Monday, March 27

The residents of Puerta 8: the other victims of adulterated cocaine in Argentina

The deaths of 20 people from adulterated cocaine is just the tip of the iceberg of the great social crisis facing Argentina.

High rates of poverty, a fragile economy and prevailing insecurity complete the vicious circle that fuels the drug trafficking business in this country in the southern cone.

In response to this tragic event, the Police of the province of Buenos Aires has deployed hundreds of troops in the popular neighborhoods of Puerta 8 and Villa Samiento. They confiscated 15,000 envelopes of contaminated and highly toxic drugs, and arrested several people.

“We ask for justice because they raided my house and the same police officers planted drugs. They arrested my brother, who is a minor, they took my sister, who is 19 years old, and my father, and nobody wants to give us an answer. They [las autoridades] they kick us out wherever we go with questions. They themselves put the drug. Go and catch the real dealers; why do they arrest working people? My father is an upholsterer. They are all workers,” said a protester from Puerta 8.

The inhabitants of this precarious area came out to protest denouncing the arbitrary arrests of their relatives. The residents of Puerta 8 are not used to this type of police operation, but they are used to the violence of the criminal gangs that handle drugs. They accuse the government of turning a blind eye for years and of having left them to their fate.

The gangs recruit the youngest, even minors who are called “little soldiers” in this war for drug control.

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Sociologist Alberto Calabrese, an addiction expert, told AFP that the underreporting of illegal drug use in the country “is very large” and that “in conditions of poverty and lack of horizons, it is very likely that consumption of what be”.

“You don’t have to put the problem in terms of poverty exclusively, because it is wrong, it permeates society, with legal and illegal drugs. People feel that they are no longer transgressing,” Calabrese said.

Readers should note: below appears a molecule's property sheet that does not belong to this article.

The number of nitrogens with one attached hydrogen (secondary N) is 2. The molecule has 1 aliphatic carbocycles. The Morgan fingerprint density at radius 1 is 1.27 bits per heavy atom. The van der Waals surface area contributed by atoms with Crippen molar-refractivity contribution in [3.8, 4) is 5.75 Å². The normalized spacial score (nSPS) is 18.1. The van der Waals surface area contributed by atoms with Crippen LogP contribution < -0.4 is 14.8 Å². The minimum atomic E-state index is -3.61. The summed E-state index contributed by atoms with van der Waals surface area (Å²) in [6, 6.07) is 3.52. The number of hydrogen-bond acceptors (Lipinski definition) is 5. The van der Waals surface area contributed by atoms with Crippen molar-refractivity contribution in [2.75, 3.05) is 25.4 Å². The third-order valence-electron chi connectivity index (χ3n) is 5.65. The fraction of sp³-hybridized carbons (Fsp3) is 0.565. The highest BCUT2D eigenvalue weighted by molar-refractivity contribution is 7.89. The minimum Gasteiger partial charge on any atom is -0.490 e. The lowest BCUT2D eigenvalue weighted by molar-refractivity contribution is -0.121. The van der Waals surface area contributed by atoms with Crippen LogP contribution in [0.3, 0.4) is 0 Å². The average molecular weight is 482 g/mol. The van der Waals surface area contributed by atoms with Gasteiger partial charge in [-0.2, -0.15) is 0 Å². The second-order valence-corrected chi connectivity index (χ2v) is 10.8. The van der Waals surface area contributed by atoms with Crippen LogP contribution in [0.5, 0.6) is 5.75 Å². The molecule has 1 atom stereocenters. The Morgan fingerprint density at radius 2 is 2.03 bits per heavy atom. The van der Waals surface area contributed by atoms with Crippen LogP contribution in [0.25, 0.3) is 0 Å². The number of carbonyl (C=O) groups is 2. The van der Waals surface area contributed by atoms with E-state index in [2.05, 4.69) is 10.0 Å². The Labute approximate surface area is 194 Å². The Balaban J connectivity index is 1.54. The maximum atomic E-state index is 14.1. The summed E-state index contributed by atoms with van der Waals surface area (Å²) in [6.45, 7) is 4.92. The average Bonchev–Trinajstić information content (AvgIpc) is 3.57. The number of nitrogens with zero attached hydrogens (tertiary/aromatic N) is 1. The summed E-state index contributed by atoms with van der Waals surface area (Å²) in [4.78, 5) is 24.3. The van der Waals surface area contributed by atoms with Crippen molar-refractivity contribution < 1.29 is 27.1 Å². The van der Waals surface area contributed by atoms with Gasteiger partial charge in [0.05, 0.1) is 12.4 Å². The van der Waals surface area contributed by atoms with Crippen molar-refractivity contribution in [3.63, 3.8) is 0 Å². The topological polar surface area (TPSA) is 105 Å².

The Argentine government promised to strengthen its fight against drug trafficking and addictions. Regarding the adulterated cocaine, he estimates that the mixture contains opioids. So far there are 30 intoxicated people in the hospital.

“Graphically we still cannot determine what the component is, indirectly we know that it is an opioid, because we know that it is an opioid? Because an antidote is applied to it, to cure the opioid, and it reacts favorably,” said Sergio Berni, Minister of Security of the Buenos Aires province.

The Argentine drug business in figures

According to Berni’s calculations, in the province of Buenos Aires, where around 40% of the total population lives, some 250,000 doses of cocaine are sold per day.

Argentina joined international drug trafficking routes in the 1970s. Already in the mid-1980s, half a ton of cocaine was seized a year and a decade later, four times more, according to official records.

In 2020, in a pandemic, the consumption of illegal drugs fell and 2.7 tons of cocaine and 198 tons of marijuana were seized. In 2017, a record 12.1 tons of cocaine had been seized.

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Rosario, 300 kilometers north of Buenos Aires, the third most populous city in the country, has been suffering for a couple of years from drug trafficking and the violence it generates.

Last year, the city registered 231 homicides linked to drug trafficking and dozens of shootings against public and private buildings for extortion purposes, the public news agency Télam reported.

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